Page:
But you know what, Ugly Rough Draft? You can't dissuade me because I am going to turn you into something beautiful. I think you have a lot of potential, even though right now your storyline changes so much you must have Multiple Manuscript Disorder. So there! Now for that caramel apple...

Friday, October 23, 2009

Why Moms Enjoy Twilight More Than Teenagers

When I was 17 I liked a boy who was 22, and he liked me. Naturally, my parents were nervous. However, he was fun, made me feel special, and danced with me on a picnic table. And what were my parents worried about? After all, he never so much as kissed me, although he did hold my hand at the horse stable.

After awhile I took my parents counsel to heart, began to see that it wasn't right, and broke it off. Oh yes, and a few months later a girl I was acquainted with was expecting his child, and they got married. Even if it did not end that way for him, the fact remains that my parents knew best, and that although for a few days it was love for me, it wasn't.

It is so easy as a teenager to think that you have met the end all in a boy and love will keep you alive. We remember feeling that way, right? We also realize that most of the time teenage love is not it. So, why are so many teenage girls looking for true love? Maybe they think it will complete that part of them that isn't complete, but how many of us really felt like a whole person as a teenager? I certainly didn't. I was still trying to figure out where I fit in, how I was supposed to act, and who exactly was I anyway?

Books about true love helped to fill that void, and I am probably lucky that Twilight was not published until I was an adult. Otherwise, I may have believed it. I may have believed that meeting a boy and falling in love could make me a whole person. Don't get me wrong about Twilight because this mom is a fan. But I think I can enjoy it so much because it is fiction, whereas I think that for a lot of teenage girls, some whom I have spoken with, hold it up as a standard and are bound for disappointment.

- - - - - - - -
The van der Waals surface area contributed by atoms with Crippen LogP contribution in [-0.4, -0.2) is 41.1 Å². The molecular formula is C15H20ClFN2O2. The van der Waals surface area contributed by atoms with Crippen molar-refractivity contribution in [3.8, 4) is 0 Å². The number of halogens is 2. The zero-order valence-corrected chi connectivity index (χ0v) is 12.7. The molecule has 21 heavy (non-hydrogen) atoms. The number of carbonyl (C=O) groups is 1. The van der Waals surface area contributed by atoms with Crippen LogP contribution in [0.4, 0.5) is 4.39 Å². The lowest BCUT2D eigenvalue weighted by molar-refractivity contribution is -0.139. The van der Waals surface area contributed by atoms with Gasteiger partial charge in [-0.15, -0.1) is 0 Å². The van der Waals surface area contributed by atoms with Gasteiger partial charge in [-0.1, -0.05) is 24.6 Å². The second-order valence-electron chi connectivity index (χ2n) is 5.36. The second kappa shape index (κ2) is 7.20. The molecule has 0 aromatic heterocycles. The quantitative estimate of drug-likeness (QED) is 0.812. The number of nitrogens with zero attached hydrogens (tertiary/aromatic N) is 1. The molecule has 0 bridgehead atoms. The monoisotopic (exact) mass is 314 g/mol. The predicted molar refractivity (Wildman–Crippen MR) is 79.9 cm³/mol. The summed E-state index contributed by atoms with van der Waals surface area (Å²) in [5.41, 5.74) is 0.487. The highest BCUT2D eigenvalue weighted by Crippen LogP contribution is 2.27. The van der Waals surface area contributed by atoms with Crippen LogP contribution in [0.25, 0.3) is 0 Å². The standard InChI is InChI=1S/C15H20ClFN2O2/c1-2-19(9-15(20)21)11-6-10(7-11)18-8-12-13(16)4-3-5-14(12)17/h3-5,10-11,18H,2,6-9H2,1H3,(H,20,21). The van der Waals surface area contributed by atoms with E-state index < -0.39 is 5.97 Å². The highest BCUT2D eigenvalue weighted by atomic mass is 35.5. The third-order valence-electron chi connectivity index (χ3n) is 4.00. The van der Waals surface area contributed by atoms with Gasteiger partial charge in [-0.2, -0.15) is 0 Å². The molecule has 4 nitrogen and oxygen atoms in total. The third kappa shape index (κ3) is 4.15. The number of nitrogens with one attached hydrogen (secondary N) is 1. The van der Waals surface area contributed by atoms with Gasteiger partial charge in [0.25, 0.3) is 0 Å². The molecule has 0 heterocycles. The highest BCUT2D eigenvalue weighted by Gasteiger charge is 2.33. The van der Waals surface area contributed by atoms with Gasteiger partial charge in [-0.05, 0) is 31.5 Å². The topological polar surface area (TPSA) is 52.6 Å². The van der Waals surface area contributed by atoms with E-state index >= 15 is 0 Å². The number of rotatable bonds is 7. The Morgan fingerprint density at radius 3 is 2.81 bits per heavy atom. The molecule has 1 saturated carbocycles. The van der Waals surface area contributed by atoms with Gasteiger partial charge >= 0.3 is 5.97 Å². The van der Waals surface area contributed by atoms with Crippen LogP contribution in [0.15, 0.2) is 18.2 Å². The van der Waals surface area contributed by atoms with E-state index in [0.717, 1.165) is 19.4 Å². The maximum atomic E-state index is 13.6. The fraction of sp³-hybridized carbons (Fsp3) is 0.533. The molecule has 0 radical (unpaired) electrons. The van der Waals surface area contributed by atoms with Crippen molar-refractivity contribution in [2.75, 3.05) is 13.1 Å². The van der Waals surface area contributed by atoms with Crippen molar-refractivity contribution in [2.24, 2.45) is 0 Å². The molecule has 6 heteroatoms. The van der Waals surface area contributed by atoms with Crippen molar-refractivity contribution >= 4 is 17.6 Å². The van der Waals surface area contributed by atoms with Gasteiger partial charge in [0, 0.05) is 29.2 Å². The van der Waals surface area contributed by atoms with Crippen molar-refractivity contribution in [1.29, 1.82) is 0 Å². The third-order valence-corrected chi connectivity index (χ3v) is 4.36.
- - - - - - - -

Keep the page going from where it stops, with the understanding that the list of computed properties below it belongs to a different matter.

And this brings me down one more avenue of discussion. What is the love story like in your young adult book (for those of us that write in this genre)? My love story kind of starts out as described above, but I don't think it ends that way. I've posted at least one other post along this vein, but I really want my reader to come away thinking I'm awesome rather than me + boy = awesome.

Monday, October 19, 2009

Endings

7000 words.

That's all I managed last week, which isn't a bad word count. However, I wanted to finish my book.

But life happened, and then a couple books wanted to be read, and that daunting ending really gave me trouble.

Endings. Harumph. For awhile I was actually afraid of my ending and kind of repelled by my manuscript because it just felt like it was too big for me. I think I am over that for now, and I am pleased that I figured out a big piece of my ending (subject to change of course).

However, winding this book down is difficult. In fact where it is right now could propel my book into a new direction that lasts for tens of thousands of more words, but I won't let it.